This year marks the 50th anniversary of one of the most acclaimed movies of all time: 2001: A Space Odyssey. In it, pride causes HAL, an AI-enabled computer, to assume it is infallible, pushing it to eliminate all but one of the crew members, derailing the mission it was trying to maintain intact. It is pride, Lencioni writes, that keeps consultants from asking questions that may make them look ignorant or stupid. This leads to the second fatal fear in his book: the fear of being embarrassed. Nobody can look smart 24/7 in a deep relationship, vulnerability, which builds empathy, needs to go through the trial and error of making mistakes, sharing stupid ideas, and facing errors. In my experience, it is how one reacts to errors that shows a client what one is made of. A client will fire a consultant who tries to save face before firing one who owns their mistakes and problem-solves to correct them. As in personal relationships, wanting to be seen as smart is a turnoff. Smart people don’t yearn to be seen as so.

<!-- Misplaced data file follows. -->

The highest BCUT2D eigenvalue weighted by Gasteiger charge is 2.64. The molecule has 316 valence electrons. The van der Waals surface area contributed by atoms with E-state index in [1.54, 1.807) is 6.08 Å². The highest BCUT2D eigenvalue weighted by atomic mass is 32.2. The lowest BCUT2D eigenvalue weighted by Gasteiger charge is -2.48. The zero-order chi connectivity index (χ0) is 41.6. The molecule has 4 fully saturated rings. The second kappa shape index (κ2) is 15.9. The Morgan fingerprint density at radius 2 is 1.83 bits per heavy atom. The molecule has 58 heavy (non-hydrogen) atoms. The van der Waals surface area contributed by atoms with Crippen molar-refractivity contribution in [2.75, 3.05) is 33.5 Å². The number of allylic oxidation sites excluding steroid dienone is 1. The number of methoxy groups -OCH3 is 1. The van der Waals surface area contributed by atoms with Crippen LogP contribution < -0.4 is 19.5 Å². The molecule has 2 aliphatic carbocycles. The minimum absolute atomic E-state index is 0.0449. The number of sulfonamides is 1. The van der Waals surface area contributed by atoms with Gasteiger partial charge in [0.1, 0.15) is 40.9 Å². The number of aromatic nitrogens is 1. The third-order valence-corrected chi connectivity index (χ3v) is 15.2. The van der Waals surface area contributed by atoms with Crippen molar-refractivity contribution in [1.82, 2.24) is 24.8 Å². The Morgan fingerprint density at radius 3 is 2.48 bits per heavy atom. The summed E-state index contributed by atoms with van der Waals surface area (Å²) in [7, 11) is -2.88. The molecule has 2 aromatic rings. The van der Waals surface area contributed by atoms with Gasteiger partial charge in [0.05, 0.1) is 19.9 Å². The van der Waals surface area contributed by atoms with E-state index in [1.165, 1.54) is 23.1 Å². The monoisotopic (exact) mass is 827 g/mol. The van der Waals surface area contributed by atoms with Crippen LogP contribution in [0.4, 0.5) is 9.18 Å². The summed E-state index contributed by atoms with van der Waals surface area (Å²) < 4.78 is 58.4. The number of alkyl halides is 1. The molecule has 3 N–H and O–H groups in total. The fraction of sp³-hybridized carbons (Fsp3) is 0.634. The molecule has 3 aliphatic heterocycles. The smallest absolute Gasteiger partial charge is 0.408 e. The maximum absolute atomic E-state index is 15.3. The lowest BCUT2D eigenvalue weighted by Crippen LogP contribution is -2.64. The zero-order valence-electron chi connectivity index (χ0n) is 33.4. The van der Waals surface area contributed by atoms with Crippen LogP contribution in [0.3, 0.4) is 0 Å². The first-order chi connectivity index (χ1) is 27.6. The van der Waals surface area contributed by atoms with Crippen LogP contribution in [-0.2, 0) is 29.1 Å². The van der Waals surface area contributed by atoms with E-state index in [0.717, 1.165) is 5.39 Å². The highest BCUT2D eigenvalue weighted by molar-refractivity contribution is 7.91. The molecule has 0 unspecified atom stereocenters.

This final fear that prevents consulting relationships from taking their journey to loyalty and trust is also based on pride, but on a different kind. Lencioni writes that the “fear of feeling inferior is not about our intellectual pride, but rather about preserving our sense of importance and social standing relative to a client.” Interestingly, he reminds us that the word “service” comes from the same root as “servant,” and outstanding consultants who build loyal relationships overcome their need to feel important by serving, or in the author’s words, doing “whatever a client needs them to do to help them improve, even if that calls for the service provider to be overlooked or temporary looked down on.”
At the end of his insightful book about loyal relationships, Lencioni provides a practical list of actions that outstanding consultants can take to overcome the three fears and build a deeper relationship that grows roots. These practical actions are the following:
To fight your Fear of Losing the Business:
To fight your Fear of Being Embarrassed:
To fight your Fear of Feeling Inferior
At the end of the day, Lencioni reminds us “we all have weaknesses, and if we try to cover them up, we’ll probably put ourselves in a situation of having to do more and more of what we aren’t good at.” Nurturing trust and loyalty in a consulting relationship requires us to put down our egos so that we become vulnerable by showing – not hiding – our weaknesses, by showing our humanity to ultimately generate the empathy we need for our relationship to go deep.